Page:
'It's nice to see Martin's making the news instead of writing it. Keep up the good work! LVF. Lead the way.' (from the guest book of the Orange Volunteers website, dated September 30, two days after the murder of Martin O'Hagan). 'Shove ur [sic] dove, and Marty.' (new graffiti in Mourneview).
The Irish News article which so angered the Grand Protestant Committee had drawn attention to the fact that the Ballymena rally was advertised on a loyalist website which promotes the Orange Volunteers. And the poster for the event in fact included the website address. The town hall was booked by the "Loyalist Cultural Society" which is the registered owner of the site.
At the website, you can read the OV's "back to war" statement, issued in February this year. "We don't want to lift the gun," it said. "But any democrat has the right to lift arms in the defence of democracy." This echoed the 1912 Ulster Covenant, in the words also chosen by Harbinson. The statement was given to a television reporter at a meeting which began with a Bible reading and ended with prayers. In between, men in balaclavas showed off guns.
The site's "guest book" is full of messages about "fenian scum" and "spawn of Rome". Many written before September 28 enthuse about the forthcoming rally. One, posted on September 26, by "Big C", starts: "Friday night can't come soon enough for many people. I see the Sunday World were at their work at the weekend but sure we can expect nothing less from the rag that first reported the existence of the Ôcommittee' laughable as it was. I only wish it had been true as we wouldn't have to fight again, the war would have been over long ago." The "committee" referred to is the subject of Sean McPhilemy's book of the same name, with which O'Hagan was connected. The weekend before the Ballymena rally, the Sunday World, O'Hagan's paper, had reported that "loyalist terror gangs" planned to hijack it, and that one of the organisers had said paramilitaries would be welcome.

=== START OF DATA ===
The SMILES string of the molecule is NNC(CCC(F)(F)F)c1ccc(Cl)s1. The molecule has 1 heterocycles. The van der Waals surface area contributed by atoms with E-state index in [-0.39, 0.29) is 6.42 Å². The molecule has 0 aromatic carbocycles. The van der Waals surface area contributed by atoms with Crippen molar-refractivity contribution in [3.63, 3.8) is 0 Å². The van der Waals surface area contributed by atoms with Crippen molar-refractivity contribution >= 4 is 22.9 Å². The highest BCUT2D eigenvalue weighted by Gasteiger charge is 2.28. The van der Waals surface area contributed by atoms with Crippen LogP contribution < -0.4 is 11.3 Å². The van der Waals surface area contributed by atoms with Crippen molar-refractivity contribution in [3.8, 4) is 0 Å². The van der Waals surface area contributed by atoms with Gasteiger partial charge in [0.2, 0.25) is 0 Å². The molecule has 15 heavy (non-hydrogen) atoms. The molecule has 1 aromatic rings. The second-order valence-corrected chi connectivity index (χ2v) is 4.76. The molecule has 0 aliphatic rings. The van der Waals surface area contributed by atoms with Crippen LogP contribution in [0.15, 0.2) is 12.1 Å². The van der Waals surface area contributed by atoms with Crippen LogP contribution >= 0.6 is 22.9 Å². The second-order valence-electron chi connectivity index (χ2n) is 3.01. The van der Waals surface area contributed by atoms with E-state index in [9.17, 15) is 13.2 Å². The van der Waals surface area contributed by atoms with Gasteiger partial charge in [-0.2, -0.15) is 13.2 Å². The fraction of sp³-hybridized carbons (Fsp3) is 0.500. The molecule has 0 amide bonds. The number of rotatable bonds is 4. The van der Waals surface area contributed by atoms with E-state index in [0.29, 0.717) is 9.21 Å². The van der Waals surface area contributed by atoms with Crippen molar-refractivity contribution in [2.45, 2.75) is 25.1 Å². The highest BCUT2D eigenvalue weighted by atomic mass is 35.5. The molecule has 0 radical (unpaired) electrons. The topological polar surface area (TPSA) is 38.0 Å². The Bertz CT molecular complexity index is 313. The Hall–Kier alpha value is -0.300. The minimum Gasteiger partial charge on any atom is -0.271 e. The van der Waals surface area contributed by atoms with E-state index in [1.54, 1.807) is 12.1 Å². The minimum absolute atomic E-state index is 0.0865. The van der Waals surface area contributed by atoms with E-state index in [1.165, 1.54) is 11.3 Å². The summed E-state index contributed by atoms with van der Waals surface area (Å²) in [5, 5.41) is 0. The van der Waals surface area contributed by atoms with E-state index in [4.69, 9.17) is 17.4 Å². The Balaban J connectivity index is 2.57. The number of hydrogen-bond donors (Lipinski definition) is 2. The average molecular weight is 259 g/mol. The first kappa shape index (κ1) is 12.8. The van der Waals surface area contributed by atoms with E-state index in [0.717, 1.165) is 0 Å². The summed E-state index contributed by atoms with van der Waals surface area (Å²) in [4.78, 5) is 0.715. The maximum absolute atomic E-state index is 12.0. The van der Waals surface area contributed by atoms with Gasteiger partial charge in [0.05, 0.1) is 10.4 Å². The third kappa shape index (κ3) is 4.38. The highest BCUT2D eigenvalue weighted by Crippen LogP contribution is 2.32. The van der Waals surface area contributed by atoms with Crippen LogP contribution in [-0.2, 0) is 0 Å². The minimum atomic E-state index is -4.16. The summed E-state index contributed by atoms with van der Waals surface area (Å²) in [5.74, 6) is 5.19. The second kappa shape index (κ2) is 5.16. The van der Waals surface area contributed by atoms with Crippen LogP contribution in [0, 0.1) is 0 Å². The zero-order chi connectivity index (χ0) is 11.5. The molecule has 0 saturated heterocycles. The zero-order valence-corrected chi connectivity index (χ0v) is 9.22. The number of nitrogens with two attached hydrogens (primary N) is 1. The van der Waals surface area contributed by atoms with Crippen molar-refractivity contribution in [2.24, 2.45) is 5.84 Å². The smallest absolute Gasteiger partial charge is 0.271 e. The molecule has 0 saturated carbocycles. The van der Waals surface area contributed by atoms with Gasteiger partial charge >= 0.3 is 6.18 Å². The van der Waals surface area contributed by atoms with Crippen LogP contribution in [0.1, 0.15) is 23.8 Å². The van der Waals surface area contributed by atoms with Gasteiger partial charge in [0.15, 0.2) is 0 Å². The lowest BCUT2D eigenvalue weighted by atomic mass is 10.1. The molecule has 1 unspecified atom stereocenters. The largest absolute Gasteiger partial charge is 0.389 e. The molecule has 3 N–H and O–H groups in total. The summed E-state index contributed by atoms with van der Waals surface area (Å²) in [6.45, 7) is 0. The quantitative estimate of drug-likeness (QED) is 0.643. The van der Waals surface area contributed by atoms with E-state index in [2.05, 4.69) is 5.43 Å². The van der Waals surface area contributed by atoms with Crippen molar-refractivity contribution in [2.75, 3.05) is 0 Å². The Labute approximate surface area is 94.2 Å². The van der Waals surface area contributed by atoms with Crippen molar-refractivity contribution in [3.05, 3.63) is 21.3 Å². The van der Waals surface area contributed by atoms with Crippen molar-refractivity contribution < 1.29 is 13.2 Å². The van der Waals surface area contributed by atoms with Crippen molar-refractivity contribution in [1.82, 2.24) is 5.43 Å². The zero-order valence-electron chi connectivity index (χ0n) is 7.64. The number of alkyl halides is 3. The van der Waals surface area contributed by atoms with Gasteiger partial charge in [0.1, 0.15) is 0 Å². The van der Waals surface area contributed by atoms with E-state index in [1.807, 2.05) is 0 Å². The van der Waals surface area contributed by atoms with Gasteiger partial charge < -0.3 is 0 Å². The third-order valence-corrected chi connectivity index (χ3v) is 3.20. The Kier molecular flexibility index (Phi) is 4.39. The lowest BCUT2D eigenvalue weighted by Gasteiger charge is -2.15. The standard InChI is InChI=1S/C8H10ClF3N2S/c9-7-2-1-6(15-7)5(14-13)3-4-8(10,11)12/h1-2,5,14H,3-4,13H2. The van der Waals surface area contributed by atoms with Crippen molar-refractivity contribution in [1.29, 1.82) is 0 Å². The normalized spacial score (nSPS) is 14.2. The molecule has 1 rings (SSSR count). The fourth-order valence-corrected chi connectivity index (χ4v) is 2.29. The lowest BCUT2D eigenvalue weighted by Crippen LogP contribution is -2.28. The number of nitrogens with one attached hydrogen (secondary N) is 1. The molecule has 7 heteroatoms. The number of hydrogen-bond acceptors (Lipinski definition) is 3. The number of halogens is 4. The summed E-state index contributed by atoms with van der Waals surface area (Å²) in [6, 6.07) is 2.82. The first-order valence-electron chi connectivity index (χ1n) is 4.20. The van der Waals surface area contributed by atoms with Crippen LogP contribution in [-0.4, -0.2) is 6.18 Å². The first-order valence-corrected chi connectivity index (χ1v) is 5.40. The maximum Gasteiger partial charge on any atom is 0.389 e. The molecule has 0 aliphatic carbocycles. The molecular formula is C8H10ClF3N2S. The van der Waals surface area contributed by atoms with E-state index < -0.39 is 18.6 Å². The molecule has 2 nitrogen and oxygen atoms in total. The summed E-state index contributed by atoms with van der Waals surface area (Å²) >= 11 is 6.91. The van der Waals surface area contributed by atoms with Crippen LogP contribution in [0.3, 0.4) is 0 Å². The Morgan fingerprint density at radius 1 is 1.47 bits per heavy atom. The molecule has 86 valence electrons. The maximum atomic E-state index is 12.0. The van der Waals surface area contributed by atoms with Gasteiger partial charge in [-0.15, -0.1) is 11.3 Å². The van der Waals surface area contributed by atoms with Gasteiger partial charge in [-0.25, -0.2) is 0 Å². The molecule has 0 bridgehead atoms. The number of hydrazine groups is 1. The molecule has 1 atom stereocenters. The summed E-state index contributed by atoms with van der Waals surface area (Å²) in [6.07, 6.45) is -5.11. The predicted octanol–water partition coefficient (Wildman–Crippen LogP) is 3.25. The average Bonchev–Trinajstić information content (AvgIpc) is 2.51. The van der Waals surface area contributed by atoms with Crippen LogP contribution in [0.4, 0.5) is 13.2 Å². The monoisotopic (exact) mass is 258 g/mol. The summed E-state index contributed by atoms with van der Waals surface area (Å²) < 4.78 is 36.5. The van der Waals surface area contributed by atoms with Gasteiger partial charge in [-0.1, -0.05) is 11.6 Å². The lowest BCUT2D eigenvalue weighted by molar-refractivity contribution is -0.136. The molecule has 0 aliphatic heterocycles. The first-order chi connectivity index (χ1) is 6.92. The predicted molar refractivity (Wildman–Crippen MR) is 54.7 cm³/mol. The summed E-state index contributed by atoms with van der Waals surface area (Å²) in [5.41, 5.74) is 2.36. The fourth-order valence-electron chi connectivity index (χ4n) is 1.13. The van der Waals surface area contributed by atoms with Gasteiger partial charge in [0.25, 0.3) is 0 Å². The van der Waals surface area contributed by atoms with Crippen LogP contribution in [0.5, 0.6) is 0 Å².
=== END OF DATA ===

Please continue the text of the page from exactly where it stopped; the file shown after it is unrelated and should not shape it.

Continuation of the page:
One message, from "Coleraine loyalist", asks if there is a local Orange Volunteers branch, adding, "I'm interested in joining." The editor replies, "Have you been to any of the rallies? There are three more coming up soon. Maybe you could make yourself known (private message) or to the security staff on the night and what you are about."
Big C has another message, three days after the murder of O'Hagan, promising to reveal "what this man was like". He claims that O'Hagan wrote a story alleging that his Orange Lodge was a recruiting ground for the Loyalist Volunteer Force. This was, he said, "a scurrilous lie".
Republicans had been seen near the lodge since, "so I say good riddance to someone who lived off stories from the dregs of society and who himself was a member of the official IRA and an enemy of Ulster".
When O'Hagan told him he was going to buy the house at Westfield Gardens, his former editor and friend, Jim Campbell warned against it. "I said to Marty, you and I will always be targets," he said. Campbell lives in the Republic. "But Marty thought things had changed." Marie O'Hagan's mother lives in Mourneview, and the house was a good price, because of its location, on what is known in NI as a "frontline". By all accounts, O'Hagan loved his new home. He was planning to install a pond with a fountain in the back garden.
And yet. A five minute walk from his house, O'Hagan must have seen in Mourneview - a twisted tribute to his way with words - gable walls painted with graffiti boasting that the "Mid Ulster Rat Pack" remained defiant. He knew that vicious loyalist feuding meant that many of Billy Wright's gang in the Loyalist Volunteer Force had moved from Portadown to Lurgan. He knew his killers. Like Rosemary Nelson, his attachment to the intimacy of small town Lurgan, kept him close to those he knew hated him.
Within hours of the murder, the RUC said the Loyalist Volunteer Force was suspected. The gun had been used before in a feud murder. It is believed that it was in the keeping of two brothers in Antrim, one of whom had been involved in a previous parades-related murder. The gun was brought to Lurgan by a man from Dungannon, Co Tyrone. The theory is that the man who pulled the trigger was a leading figure in the LVF, one of the original rat pack, a man who first killed as a teenager.